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Lesley Ann Warren
Disney musical about Mother Carey, a Bostonian widow and her three children who move to Maine. Postmaster Osh Popham helps them move into a run-down old house and fixes it up for them. It's not entirely uninhabited, though; the owner, a Mr. Hamilton, is a mysterious character away in Europe, but Osh assures them he won't mind their living there, since he won't be coming home for a long time yet. The children and a cousin who comes to live with them have various adventures before an unexpected visitor shows up.Written by
We're out in the sticks, all right.
The sticks? It's lovely! Land of promise, land of opportunity!
Opportunity for what?
Well, you got something there. You're the first folks to move into Beulah in more than five years. Most people move away to the city. That's where I'm gonna get as soon as I can.
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Opening credits: PLACE: BOSTON TIME: RAG See more »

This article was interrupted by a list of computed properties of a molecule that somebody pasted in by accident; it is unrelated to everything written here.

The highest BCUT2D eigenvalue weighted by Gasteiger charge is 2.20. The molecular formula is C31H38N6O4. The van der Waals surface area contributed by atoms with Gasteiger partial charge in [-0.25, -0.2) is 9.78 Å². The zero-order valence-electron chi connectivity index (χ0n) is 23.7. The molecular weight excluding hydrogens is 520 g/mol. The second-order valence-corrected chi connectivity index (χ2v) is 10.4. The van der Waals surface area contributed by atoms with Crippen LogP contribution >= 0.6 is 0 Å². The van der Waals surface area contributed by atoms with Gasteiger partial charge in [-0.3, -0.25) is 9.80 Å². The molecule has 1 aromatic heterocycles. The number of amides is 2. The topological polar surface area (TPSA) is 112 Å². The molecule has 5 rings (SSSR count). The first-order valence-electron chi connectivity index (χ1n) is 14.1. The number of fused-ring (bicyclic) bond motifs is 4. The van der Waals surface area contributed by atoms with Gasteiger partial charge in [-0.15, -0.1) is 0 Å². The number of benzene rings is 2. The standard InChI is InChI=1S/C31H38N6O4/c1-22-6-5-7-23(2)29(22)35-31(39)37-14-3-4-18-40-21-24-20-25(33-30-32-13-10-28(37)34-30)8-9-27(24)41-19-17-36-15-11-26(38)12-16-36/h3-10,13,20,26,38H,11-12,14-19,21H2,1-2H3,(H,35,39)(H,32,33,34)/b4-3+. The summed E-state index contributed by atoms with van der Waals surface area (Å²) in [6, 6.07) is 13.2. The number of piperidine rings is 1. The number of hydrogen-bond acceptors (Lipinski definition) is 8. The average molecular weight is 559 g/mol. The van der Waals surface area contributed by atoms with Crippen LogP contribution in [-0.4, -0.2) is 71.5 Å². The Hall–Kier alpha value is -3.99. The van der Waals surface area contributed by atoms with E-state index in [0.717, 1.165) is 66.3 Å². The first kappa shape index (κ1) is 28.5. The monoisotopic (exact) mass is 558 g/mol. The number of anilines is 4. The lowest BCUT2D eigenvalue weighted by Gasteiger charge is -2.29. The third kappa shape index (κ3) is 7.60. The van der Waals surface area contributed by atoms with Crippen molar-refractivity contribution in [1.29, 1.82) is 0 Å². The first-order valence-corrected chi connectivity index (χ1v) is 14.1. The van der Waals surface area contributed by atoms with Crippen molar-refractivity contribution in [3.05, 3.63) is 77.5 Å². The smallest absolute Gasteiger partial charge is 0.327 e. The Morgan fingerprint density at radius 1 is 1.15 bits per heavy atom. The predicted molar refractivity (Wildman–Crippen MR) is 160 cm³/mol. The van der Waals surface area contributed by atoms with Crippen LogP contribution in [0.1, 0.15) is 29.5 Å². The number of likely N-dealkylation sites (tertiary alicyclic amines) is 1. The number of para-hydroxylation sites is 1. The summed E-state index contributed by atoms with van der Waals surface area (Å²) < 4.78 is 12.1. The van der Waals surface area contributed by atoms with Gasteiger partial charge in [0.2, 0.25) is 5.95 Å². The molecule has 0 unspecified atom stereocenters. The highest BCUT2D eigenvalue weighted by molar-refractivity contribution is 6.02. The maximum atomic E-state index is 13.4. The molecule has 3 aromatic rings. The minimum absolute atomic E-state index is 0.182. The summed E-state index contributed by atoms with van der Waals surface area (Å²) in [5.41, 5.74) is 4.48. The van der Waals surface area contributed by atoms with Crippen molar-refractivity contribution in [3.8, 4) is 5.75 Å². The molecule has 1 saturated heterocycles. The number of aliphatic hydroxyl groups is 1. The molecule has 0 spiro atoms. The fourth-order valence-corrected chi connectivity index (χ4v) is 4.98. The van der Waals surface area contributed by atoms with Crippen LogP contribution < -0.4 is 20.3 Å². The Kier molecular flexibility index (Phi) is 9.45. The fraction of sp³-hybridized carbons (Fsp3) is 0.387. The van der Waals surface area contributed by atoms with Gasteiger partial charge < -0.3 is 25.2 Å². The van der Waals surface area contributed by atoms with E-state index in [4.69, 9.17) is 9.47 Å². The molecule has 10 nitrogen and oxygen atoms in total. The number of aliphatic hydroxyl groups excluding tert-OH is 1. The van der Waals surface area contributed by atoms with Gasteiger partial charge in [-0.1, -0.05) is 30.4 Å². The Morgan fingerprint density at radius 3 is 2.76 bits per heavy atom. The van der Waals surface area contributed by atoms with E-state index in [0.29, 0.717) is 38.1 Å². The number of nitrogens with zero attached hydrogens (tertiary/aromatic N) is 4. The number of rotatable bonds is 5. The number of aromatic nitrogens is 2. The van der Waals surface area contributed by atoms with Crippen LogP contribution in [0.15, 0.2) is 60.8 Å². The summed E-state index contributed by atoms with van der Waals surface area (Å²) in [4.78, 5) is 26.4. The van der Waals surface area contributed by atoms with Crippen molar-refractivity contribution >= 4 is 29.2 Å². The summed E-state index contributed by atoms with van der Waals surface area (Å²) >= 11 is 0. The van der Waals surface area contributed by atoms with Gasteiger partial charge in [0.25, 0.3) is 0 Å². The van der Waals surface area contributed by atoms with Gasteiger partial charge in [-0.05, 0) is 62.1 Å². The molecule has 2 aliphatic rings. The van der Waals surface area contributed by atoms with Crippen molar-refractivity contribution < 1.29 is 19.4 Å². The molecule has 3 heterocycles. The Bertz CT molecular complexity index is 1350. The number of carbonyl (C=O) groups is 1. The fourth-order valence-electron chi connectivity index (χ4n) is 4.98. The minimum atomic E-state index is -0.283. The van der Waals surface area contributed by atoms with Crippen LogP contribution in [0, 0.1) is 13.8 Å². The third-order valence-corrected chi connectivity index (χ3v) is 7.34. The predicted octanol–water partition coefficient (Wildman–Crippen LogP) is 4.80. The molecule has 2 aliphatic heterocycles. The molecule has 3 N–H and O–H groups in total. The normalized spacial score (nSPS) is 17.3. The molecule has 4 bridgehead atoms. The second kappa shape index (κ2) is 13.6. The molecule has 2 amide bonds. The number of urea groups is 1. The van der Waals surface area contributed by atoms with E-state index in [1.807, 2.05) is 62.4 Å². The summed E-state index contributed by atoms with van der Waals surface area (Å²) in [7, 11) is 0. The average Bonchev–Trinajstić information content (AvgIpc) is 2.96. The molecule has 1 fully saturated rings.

Many films are criticized for what they are not, rather than what they are. "Summer Magic" is not a critical, gritty look at the turn-of-the-century life in rural Maine. It is a good-natured, fun film that you don't have to worry about letting your children watch. Hayley Mills is a delight as the ever-optimistic Nancy Carey who misrepresents her family's situation in order to win the sympathy of Mr. Popham, a rural Maine postmaster, general store owner, sheriff, etc. who allows them to rent a house he doesn't own. The plot is complicated by the unanticipated visit of Nancy's snobby cousin, Julia, the dour nagging of Mr. Popham's doom-and-gloom wife, Mariah, and the ultimate arrival of the house's true owner at a most inconvenient moment. Burl Ives as the laconically good-natured Mr. Popham is a absolute treat to watch. And the climax of the film (which I won't reveal here)makes me laugh out loud no matter how many times I've seen it. Those looking for a good family film should look no further.
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